• Chopped almonds add flavour and some crunch to this cake. Do not omit.
• Buy ready ground almonds and chopped almonds to save time and effort.
• Plain flour gives the cake structure and should not be entirely replaced
with semolina flour.
• When folding the flour and egg mixture into the butter mixture, do not
overmix as this will result in a heavy and dense cake.

Sugee cake 1

Sugee cake 4

Friday, July 11, 2014

Penang Siamese Laksa

Adapted fm:the star food write up

This recipe does not include dried shrimps a d chai Poh. Compare the taste without them.

Penang Siamese Laksa


Spice Paste:

  • 15 (20g) dried chillies, soaked
  • 4 (60g) fresh red chillies
  • 5cm (40g) fresh turmeric
  • 18-20 (180g) shallots
  • 4 cloves garlic
  • 6 candlenuts
  • 5 stalks lemongrass
  • 1 kaffir lime (remove top green layer of skin only)
  • 100 cooking oil
Fish stock
  • 1kg herring (parang) or mackerel (kembung)
  • 2 litres water
  • 2 stalks lemongrass, bruised
  • 2 pieces tamarind peel (asam keping)
  • 300ml thick coconut milk
  • 1 tablesppon sugar, or to taste
  • 2 teaspoons salt, or to taste
  • 800g fresh laksa noodles, scalded
  • 1 torch ginger flower (bunga kantan), split and sliced thinly
  • 1/4 pineapple, cut into thin strips
  • 1 cucumber, cut into thin strips
  • 1 onion, peeled, halved and sliced thinly
  • 1 bunch mint leaves
  • 10 bird’s eye chillies, sliced

Blend all the spice paste ingredients. Fry until aromatic in the cooking oil over a medium to low heat. Set aside.

Gut and clean the fish. Bring water to boil; add the lemongrass and fish.

Boil for five minutes or until fish is just cooked. Remove fish, debone and flake. Set aside the fish flakes. Strain fish stock into a clean pot, add the tamarind peel and spice paste. Simmer over low heat for 30 minutes or until gravy is aromatic. Add half the fish flakes and coconut milk and bring back to a boil. Season to taste.

To serve, bring the laksa gravy back to a boil. Place a serving of laksa noodles in a bowl and add the desired toppings. Ladle the hot laksa gravy and top with the reserved fish flakes.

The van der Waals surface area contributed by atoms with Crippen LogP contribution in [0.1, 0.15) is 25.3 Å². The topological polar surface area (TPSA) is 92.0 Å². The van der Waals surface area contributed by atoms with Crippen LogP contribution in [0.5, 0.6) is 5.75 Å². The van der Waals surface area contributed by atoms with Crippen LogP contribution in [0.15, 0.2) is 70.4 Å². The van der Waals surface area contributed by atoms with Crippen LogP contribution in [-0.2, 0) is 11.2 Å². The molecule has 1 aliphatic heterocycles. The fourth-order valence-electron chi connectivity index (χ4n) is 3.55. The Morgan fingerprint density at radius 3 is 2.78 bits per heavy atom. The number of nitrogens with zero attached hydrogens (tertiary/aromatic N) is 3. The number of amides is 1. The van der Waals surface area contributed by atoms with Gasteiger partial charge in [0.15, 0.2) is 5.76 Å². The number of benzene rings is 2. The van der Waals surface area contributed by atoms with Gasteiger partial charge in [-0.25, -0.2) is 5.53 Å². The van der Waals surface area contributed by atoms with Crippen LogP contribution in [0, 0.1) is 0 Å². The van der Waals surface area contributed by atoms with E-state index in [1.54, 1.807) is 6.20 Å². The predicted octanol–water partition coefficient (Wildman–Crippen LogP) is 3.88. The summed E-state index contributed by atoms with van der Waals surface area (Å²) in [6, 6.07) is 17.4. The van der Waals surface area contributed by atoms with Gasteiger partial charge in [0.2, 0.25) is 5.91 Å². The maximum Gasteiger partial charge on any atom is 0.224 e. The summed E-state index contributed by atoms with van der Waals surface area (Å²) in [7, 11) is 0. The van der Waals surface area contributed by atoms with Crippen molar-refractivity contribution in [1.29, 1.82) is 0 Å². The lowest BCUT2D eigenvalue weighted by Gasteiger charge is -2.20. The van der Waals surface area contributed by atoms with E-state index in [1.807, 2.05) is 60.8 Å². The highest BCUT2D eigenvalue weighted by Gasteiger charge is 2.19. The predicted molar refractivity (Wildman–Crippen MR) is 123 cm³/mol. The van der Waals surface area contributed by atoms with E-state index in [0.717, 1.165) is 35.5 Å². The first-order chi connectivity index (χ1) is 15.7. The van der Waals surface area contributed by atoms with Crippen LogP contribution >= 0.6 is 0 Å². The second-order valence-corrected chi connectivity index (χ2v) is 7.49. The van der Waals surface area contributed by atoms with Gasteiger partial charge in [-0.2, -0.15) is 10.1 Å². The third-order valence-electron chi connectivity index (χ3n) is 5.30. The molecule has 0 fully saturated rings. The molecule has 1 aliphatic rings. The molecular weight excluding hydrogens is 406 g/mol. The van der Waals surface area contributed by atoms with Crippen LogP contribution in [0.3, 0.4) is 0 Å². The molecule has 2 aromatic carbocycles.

Melaka Siamese Laksa Lemak


Grind (A):

5 slices galangal
10 candlenuts
20 shallots
5 cloves garlic
40 dried chillies, soaked
5 fresh chillies, seeds removed
1/2 cup oil

Combine (B):

1/2 tbsp turmeric powder
2 tbsp coriander powder
2 tsp belacan granules
2 stalks lemon grass, lightly smashed
4 pieces tamarind skin (asam gelugor)


3 tbsp preserved chopped radish (choi poh)
50g dried prawns, pounded
1 1/2 coconut, grated to get 12 cups coconut milk
5 kaffir lime leaves
1 kg mackerel (ikan kembong)
1 to 2 tsp salt
1 kg fresh thick rice noodles or laksa noodles


2 tsp salt or to taste
2 tsp ikan bilis stock granules
1 tsp chicken stock granules
1 tbsp sugar or to taste
1 to 2 tbsp Nampla (fish sauce)


1 cucumber, soft centre and seeds discarded, then skinned and shredded
250g beansprouts, tails removed, scalded
1/2 pineapple, sliced and cut into thin strips
2 big onions, finely sliced
3 wild ginger buds (bunga kantan), finely sliced
2 red chillies, seeds removed, sliced
6 sprigs mint leaves
7 small limes, halved


Clean fish well and season with salt for 10 minutes. Steam, then flake the fish. Retain the juices from the fish and mix with the coconut milk.

Heat oil in a saucepan and fry ingredients (A) and (B) until fragrant and oil rises to the surface.

Add (C), lemon grass and tamarind skin. Pour in coconut milk and bring to a boil. Add flaked fish, seasoning and kaffir lime leaves.

[To serve: ]Put laksa noodles in serving bowls. Garnish with beansprouts, cucumber, pineapple and onions. Pour hot gravy with flaked fish over. Top up with a sprinkling of wild ginger buds, red chillies, mint leaves and a half slice of a small lime.

Thursday, July 10, 2014

Malones Irish Restoran Set Meal at Jaya One, PJ

We were just passing by this restaurant at Jaya One, PJ with a hungry stomach. 

Without wasting much time, we lunch here as this place is quiet during Fasting Month. 

Set meal with salad or soup with drinks. 
Nice with big portion and taste Irish. 

More info

Malones Irish Restaurant 

M-4-G, Jaya One (72A, Jalan Universiti), Petaling Jaya, Selangor

Colonial chicken

Chicken chop

Friday, June 27, 2014

Yat Yeh Heng Chicken Rice

Chicken Rice is the best lunch meal being eat-in or take-away. There are lots of chicken rice stalls in food courts, restaurants or coffee shops. But, not all are suitable to individual's taste buds.

Well, this is salivating. If I passes by, I will peep left to check the numbers of chicken left and black haired heads at the restaurant during lunch time.

Its 'full house"  daily, starts from 11.00am while chicks left concept, about 200 birds per day where I asked the helper and he shyly answered.

Yummy, right? 2 pax chicken drumsticks, bean sprouts, chicken organs, soup at RM25.40.


HI!  W E L C O M E